QUESTIONS.-1. What do the dead leave behind them ?. 2. What benefits do we enjoy from their labors ? 3. What is meant by the phrase, "the voices of the dead speak to our hearts ?" 4. What is the greatest service which a man of co nmanding intellect can render his fellowcreatures 2 5 What is said of him if he do not conter this benefit? 6. What is a dictate of widoio, when those, eminent for their virtues and talents, are taken away?
LESSON LXI. SPELL AND DEFINE-1. U Surps', seizes and possesses without right. 2. VERDURE. green herbage. 3. ILLUMINATING making light. 4. ÖnNIPOTENCE infinite power. 5. QUICKENS, brings to life, or causes 10 grow. 6. ExiLARATE, to make cheerful. 7. BENIGNANT, kind;' gra
8. JATERIAL. consisting of matter. 9. EXTINGUISHED, put out, as a fire. 10. SIELD, a large round piece of armor, held before the body for defense. THE SUN.
STURM. 1. Berold the sun just issuing from his chamber, spreading light and joy through all the realms of nature ! What a prospect presents itself to the view! The sky is painted with the brightest azure-a variegated verdure clothes the plains, --the whole creation appears adorned with inexpressible loveliness. The ravished eye casts its glance around on every side, and is never satisfied with gazing. At the near approach of the star of day, the mountains lift up their heads,—the earth exhibits a thousand testimonies of gratitude and satisfaction —from every meadow and out of every grove the voice of pleasure warbles.
2. Without the sun's genial fire, what would the world be but a dismal dungeon ? All its charms would be hidden and lost, were they not revealed by the luster of this illuminating orb. An attentive mind discovers in the sun a vast fund of meditation. Its resplendency, its energy, partake more of the divinity than does any other object. It constitutes the best image of the Creator, offered to the senses, and is well adapted to give us the most exalted ideas of His omnipotence, wisdom, and goodness.
3. But it forms also a type of that Sun of righteousness, which arose for the salvation of mankind, and visited us while we yet sat in darkness and in the shadow of death. As often, therefore, O my soul, as thou praisest God for the return of day, revere Him, likewise, for the far more precious manifestation of the Luminary of salvation, and his glorious Gospel.
4. If there were no sun, the trees would produce no fruits, the shrubs no flowers, the fields no grass, the valleys no harvest. The fig-tree would not bud ; there would be no shoots on the ine the filled land would yield no food ; the sheep would be snatched from the fold, and there would be no cattle in the stalls.
5. The sun awakens the spring, it quickens the roots of the plants, it renders fluid the nourishing sap, it penetrates into the deepest recesses of the ground; and, widely as its rays are darted, it becomes the universal origin of animation, ornament, and beauty. If there were no Redeemer, how dead, how barren, how frightful, would be the rational world! He alone can refresh it, and give it life and blessedness. He is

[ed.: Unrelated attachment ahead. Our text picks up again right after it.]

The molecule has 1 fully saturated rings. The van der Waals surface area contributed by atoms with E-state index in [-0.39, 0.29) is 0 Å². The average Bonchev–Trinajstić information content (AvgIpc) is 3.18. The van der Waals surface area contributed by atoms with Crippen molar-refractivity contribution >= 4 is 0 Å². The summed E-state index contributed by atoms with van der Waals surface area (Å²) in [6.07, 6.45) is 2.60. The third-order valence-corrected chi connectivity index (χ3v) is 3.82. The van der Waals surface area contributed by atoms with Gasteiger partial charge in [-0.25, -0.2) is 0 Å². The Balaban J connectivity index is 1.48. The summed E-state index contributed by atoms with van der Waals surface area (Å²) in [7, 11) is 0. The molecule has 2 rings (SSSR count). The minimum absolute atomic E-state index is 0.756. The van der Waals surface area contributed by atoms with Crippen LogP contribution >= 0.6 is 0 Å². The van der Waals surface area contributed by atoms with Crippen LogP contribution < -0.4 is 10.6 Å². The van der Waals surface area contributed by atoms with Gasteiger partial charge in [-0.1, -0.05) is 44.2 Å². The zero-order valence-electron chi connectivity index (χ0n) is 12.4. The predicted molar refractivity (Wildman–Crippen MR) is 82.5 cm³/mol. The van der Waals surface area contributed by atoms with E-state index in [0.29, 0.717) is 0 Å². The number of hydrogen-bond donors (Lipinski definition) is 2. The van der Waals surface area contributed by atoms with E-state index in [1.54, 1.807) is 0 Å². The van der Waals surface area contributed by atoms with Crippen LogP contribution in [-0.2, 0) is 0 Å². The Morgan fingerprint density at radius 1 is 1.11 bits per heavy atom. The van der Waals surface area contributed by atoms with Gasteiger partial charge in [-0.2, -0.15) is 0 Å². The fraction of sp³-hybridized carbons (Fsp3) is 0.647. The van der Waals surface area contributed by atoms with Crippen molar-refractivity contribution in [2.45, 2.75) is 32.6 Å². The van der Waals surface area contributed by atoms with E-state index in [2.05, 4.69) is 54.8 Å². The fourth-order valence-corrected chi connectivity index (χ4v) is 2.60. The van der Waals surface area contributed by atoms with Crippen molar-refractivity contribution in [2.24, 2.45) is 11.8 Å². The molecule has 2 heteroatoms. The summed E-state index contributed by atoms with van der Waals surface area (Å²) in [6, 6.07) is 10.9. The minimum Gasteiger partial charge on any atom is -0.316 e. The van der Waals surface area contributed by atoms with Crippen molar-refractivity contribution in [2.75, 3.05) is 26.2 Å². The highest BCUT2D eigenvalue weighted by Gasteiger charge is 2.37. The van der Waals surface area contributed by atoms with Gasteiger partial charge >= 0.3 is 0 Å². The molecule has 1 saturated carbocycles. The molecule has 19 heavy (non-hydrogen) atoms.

'the true Light, which lighteth every man that cometh into the world.”
6. The sun has a peculiar power to exhilarate the mind, and gladden the heart. If, in the morning, it shines with unclouded radiance, all creatures are buoyant in spirits, and rejoice; if, on the contrary, it is overcast only for a few minutes, the reign of sadness becomes equally general; the birds are mute; the sounds of transport cease; dejection usurps even the human breast; terror and gloom every where occupy the scene. If Christ hides his countenance, ah! what black obscurity envelops all that the soul beholds ! All that is around me, is then melancholy; all that is within me, comfortless.
7. Let, therefore, O benignant Savior, the brightness of thy face for ever shine upon me. Show thyself in my heart, and repeat to me that which nothing earthly can bestow,the light of the soul and the peace of the mind. Then the material sun may be extinguished, and the light of the earth darkened; all nature may mourn; the heavens may go down and disappear; thou wilt be my sun, and my light, and my joy, and my heaven. In Thy splendor, Thou immeasurable One, I shall see light and enjoy it for ever!
1. O Thou that rollest above, round as the shield of my fåthers! Whence are thy bèams, 0 Sùn! thy everlasting light? Thou comest forth in thy awful beauty, and the stars hide themselves in the sky: the moon, cold and pale, sinks in the western wave, But thou thyself movest alone: who can be a companion of thy course ? The oaks of the mounta. ains fall; the mountains themselves decay with years; the ocean shrinks and grows again ; the moon herself is lost in heaven; but thou art for ever the same, rejoicing in the brightness of thy course.
2. When the world is dark with témpests; when thunders roll and lightnings fly'; thou lookest in thy beauty from the clouds, and laughest at the stòrm. But to Ossian, thou